BlackRock has communicated that it is willing to vote off directors and has expressed concern around the risks associated with deforestation, but until that concern is backed up with clear, transparent, and public policies, its actions fall short of the leadership needed to address this growing global crisis.
In June 2020, Friends of the Earth (FOE) and Amazon Watch (AW), core partners of the BlackRock’s Big Problem network, released a set of baseline principles to form the basis for asset managers’ policy on forests and human rights, based upon existing international laws and principles.
The key takeaway from these principles is that the best way to protect the world’s tropical forests is to recognize and respect the statutory and customary rights and self-determination of the communities who live in, access, and manage these forests. This requires, at minimum, compliance with the internationally recognized right to Free, Prior and Informed Consent (FPIC), consultation on policies and operations that affect Indigenous Peoples and local communities, and accountability for rights violations. Neither BlackRock nor any other large asset managers have explicit policy or publicly available guidelines to ensure respect for Indigenous Peoples and local communities’ land rights or rights to FPIC, nor standards to assess companies’ adherence to internationally-accepted norms.
In late June, Ceres, in partnership with BlackRock, published guidelines for investors to further address climate risk in their portfolios by reducing deforestation. This is an important step, in that it urges investors to address fossil fuels, the biggest driver of climate change, as well as the second biggest: deforestation. The guidelines provide clear information on how deforestation contributes to climate change, as well as some steps investors can take to reduce deforestation-driven climate risk in their portfolios..
So what exactly is BlackRock doing on deforestation?
The world’s biggest asset manager apparently contributed greatly to the preparation of this report, and Head of Stewardship, Michelle Edkins, participated in the launch webinar. Yet BlackRock itself has not publicly announced any sort of deforestation policy to guide its engagement or use to hold accountable its portfolio companies. In fact, the new Ceres guidelines explicitly include a disclaimer that “the feedback provided by these firms does not represent an investment endorsement or recommendation and does not reflect any policies or positions of BNP Paribas Asset Management, Blackrock, or the NYC Comptroller.”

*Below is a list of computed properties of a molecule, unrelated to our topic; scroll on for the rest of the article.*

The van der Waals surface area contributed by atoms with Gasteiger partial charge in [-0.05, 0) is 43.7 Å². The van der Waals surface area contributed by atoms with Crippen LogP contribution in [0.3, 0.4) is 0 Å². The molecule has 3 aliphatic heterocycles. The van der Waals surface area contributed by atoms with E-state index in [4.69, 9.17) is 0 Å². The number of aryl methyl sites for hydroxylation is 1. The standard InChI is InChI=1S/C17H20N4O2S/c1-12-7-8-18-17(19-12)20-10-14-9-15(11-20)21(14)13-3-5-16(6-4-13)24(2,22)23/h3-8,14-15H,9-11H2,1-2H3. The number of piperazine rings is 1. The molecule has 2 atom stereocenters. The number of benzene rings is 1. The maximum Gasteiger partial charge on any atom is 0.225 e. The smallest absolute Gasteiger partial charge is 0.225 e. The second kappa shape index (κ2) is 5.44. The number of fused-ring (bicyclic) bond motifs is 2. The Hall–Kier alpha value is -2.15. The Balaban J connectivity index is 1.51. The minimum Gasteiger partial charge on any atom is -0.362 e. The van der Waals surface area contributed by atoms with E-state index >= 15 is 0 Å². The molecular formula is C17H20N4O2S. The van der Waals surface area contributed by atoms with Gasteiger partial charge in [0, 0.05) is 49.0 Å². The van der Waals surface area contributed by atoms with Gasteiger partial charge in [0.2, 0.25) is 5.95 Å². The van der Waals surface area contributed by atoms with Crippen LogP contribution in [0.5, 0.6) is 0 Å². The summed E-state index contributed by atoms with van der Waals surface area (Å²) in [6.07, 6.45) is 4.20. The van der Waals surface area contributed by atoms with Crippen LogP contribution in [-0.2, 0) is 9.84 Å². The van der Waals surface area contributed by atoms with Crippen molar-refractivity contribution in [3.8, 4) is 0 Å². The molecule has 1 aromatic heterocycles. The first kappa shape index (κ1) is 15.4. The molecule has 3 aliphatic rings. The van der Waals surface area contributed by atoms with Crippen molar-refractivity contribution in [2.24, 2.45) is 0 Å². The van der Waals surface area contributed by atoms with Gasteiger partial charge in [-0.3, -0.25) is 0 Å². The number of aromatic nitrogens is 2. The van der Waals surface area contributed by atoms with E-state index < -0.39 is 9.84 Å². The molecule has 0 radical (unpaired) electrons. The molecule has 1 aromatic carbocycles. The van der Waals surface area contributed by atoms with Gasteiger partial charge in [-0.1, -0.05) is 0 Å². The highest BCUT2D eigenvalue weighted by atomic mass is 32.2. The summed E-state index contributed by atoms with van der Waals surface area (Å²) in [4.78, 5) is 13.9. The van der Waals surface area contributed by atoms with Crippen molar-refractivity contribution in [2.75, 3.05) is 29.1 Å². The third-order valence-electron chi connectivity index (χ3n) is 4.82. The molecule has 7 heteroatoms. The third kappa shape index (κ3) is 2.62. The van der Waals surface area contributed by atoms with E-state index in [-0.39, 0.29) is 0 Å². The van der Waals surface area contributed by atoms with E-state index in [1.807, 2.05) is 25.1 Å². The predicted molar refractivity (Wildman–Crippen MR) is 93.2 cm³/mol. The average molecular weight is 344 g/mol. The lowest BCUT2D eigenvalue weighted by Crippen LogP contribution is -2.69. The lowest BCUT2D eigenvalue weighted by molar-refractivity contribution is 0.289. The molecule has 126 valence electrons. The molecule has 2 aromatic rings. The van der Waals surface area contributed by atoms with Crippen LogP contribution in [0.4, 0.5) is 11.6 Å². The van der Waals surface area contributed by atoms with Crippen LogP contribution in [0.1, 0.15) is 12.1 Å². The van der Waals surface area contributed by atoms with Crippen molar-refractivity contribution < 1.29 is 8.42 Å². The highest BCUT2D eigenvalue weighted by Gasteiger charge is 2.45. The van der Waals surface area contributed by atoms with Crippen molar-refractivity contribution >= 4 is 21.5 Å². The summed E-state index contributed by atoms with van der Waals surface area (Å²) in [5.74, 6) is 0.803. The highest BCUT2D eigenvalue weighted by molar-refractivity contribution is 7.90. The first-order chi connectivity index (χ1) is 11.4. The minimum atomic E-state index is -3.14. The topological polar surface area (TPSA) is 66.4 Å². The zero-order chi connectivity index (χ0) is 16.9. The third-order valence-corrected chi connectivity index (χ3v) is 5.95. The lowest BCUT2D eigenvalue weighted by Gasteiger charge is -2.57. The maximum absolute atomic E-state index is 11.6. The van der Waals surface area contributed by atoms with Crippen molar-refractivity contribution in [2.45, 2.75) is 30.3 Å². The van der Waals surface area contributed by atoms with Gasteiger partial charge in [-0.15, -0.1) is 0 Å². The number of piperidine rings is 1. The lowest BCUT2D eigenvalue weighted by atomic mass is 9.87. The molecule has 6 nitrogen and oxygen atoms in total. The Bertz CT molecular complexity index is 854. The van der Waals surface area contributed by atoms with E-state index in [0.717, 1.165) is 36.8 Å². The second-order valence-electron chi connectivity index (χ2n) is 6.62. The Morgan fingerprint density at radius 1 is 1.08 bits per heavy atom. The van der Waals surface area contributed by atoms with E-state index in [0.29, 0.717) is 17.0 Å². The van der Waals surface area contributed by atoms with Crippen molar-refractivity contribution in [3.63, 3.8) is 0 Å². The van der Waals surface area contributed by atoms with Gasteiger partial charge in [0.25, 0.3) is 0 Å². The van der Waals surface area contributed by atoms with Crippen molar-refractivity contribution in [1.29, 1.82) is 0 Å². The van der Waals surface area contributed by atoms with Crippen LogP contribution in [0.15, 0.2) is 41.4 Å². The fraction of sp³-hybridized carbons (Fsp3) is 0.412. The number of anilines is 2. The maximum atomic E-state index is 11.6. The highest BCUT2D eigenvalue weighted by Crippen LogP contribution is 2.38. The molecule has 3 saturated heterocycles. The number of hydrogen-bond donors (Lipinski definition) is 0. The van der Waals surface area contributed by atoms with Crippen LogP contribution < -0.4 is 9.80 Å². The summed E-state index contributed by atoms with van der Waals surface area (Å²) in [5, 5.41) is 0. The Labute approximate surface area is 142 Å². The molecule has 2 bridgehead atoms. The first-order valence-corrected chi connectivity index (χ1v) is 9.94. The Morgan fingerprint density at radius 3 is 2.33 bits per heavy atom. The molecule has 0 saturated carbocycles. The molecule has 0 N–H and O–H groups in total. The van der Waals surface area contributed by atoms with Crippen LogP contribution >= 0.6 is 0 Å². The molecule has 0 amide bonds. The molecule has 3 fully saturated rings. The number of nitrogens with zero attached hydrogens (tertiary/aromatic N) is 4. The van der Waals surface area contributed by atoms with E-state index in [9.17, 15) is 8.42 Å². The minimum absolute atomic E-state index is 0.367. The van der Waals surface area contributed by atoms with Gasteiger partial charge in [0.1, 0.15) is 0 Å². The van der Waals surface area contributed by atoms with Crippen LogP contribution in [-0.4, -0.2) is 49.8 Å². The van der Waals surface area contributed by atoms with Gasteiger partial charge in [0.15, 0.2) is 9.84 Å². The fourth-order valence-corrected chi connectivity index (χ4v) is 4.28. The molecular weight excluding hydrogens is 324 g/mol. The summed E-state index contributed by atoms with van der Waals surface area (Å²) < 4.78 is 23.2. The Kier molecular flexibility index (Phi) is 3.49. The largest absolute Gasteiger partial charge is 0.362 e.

At bare minimum, BlackRock should be thoroughly and transparently applying the Ceres guidelines to its own operations. Furthermore, if BlackRock, the largest investor in companies tied to deforestation, is serious about addressing deforestation, it will need to go beyond these guidelines.
BlackRock is among the top three shareholders in 25 of the world’s largest publicly listed soy, beef, palm oil, pulp and paper, rubber, and timber companies, including several that have been linked to last year’s devastating fires in Brazil and Indonesia. Its holdings in these sectors are only increasing — by more than half a billion dollars since 2014. BlackRock also holds more than 700 billion dollars in shares and bond holdings in members of the Consumer Goods Forum, a consortium of the world’s 400+ top consumer brands, which broadly failed to meet their commitments to end deforestation in their supply chains by 2020. In fact, since that commitment a decade ago, global tree cover loss has increased by 43 percent.
With the threat of a deadlier fire season looming and enforcement of deforestation laws effectively curtailed in some countries by the COVID-19 pandemic, BlackRock needs to go well beyond open-ended engagement with forest destroying companies. To begin, it needs to articulate clear standards it will use to gauge companies’ approaches to the problem, as well as the consequences for companies that drive deforestation and its harms to people and biodiversity.
BlackRock and other large asset managers have the responsibility to go beyond the Ceres guidance to specifically address the rights of Indigenous Peoples, Afro-descendents, and other traditional communities.